Deja Vu All Over Again
Lately, the talk has increased about the need to restructure our public pension pension systems to one similar to those found in the public sector. The Mayor has a special commission looking at the idea, news outlets are increasing their focus on the issue, and our pension liabilities are looming larger than ever.
An e-mail from a reader yesterday triggered my recollection that I had written something on this subject a few years ago (pre-blog). A little bit of searching, and voila, I found it. Below is a letter that I wrote that was published in Crain's in June, 2005.
June 13, 2005
I would like to take this opportunity to applaud the views expressed in the June 6 editorial, “A shameful lack of progress on pension reform”. To draw upon the vernacular favored by Governor Blagojevich, if there were ever a system in need of rocking, it is how we structure
’ public pensions. And the conclusion of our recent legislative session has clearly shown that the time for this change is upon us. Illinois
As the recent legislative session drew to a close, I reluctantly joined the majority of my Democratic colleagues in supporting a budget-saving pension plan of last resort. While the bill contains several significant and overdue reforms to our pension systems, it also books over 2 billion dollars of anticipated savings that may never occur. It was a vote that I should not have cast.
A May 2005 Civic Federation report presents facts that we would be foolish to ignore. At the end of FY 2004,
’ unfunded pension liability stood at $35.1 billion, a greater amount than any other state. Total liabilities stood at nearly $90 billion. The funded ratio--the amount of assets needed to cover liabilities--was just 60.9 percent, second-worst in the nation. The report further sets forth that State funding of public employee pensions has gone from approximately $635 million in 1996 to an estimated $2.6 billion in fiscal 2006, and that this number could reach $14 billion by 2045. Illinois
The Illinois General Assembly has shown a historic inability to exert the necessary discipline to resist the ever-growing demand for increased retirement funds for future state retirees. Compounding this problem is the relative ease with which the legislature has used deferral of mandated pension obligations as an easy way to circumvent budget difficulties. Our current defined benefit pension plan guarantees payments that are tied to years of service and salary. In what may well be the only means of staving off a looming fiscal disaster, the State should take a page from the private sector playbook and seriously consider switching to a defined contribution plan. Without any negative consequence to any current state employee, this significant change in our pension system would not only inure to the benefit of future state employees, it would simultaneously establish a more predictable and responsible benefit system for the stability of the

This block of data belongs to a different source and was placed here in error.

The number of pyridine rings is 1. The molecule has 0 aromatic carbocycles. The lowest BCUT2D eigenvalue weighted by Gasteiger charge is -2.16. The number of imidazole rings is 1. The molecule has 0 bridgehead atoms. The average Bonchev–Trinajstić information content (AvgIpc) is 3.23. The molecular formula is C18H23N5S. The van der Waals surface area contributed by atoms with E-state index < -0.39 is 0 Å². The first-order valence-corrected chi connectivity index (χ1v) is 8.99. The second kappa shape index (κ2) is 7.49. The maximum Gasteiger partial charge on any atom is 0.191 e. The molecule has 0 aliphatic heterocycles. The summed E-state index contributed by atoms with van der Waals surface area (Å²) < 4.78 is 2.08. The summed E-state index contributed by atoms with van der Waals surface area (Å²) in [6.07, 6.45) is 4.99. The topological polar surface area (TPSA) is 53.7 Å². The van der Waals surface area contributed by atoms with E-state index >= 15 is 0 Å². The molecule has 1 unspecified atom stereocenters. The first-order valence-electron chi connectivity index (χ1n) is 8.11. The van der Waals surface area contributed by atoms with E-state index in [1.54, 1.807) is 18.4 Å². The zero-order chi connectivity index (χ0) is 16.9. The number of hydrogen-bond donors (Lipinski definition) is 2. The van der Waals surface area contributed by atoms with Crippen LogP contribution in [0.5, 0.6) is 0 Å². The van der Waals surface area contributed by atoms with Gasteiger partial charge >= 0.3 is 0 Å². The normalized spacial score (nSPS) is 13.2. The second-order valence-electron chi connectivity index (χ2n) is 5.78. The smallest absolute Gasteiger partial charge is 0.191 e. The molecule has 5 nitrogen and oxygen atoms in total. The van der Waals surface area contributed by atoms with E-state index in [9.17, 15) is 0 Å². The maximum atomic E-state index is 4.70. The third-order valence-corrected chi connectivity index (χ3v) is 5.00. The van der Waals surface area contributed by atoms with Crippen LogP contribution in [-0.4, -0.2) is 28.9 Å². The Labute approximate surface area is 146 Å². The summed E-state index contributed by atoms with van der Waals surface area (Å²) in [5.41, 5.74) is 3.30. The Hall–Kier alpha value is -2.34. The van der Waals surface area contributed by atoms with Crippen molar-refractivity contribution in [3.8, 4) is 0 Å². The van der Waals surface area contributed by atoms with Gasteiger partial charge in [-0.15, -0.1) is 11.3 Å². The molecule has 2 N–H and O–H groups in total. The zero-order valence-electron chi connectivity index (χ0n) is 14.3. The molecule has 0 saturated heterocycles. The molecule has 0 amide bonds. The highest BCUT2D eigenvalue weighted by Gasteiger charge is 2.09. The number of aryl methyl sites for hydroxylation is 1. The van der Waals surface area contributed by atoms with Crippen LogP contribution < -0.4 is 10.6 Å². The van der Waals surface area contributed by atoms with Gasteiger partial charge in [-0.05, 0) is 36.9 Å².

Defined contribution programs are akin to a 401(k) retirement account: The ownership and control of the investments remain in the hands of the employee, not the State. The employee invests up to a predefined percentage of their salary, with the state contributing an additional preset amount. And contrary to the old adage, under this scenario, you can take it with you; the retirement funds are portable should the employee leave the State’s employ to go into the private sector. This truly is not a 'Democratic' or 'Republican' idea. Indeed, if properly implemented, such a plan can be beneficial in attracting and satisfying qualified employees while at the same time restoring 'fiscal virility' to
. These are concepts that all of us should readily embrace. Illinois
To their credit, six states have taken a cue from the business community and have converted to a defined contribution plan for new hires. (An additional six states offer hybrid plans.) Similarly, the Illinois General Assembly must rise above the mentality of thinking in terms of election cycles and take those steps necessary to preserve the fiscal solvency of our state for future generations.
It's almost as if time has stood still - almost except for the fact that things have gotten worse.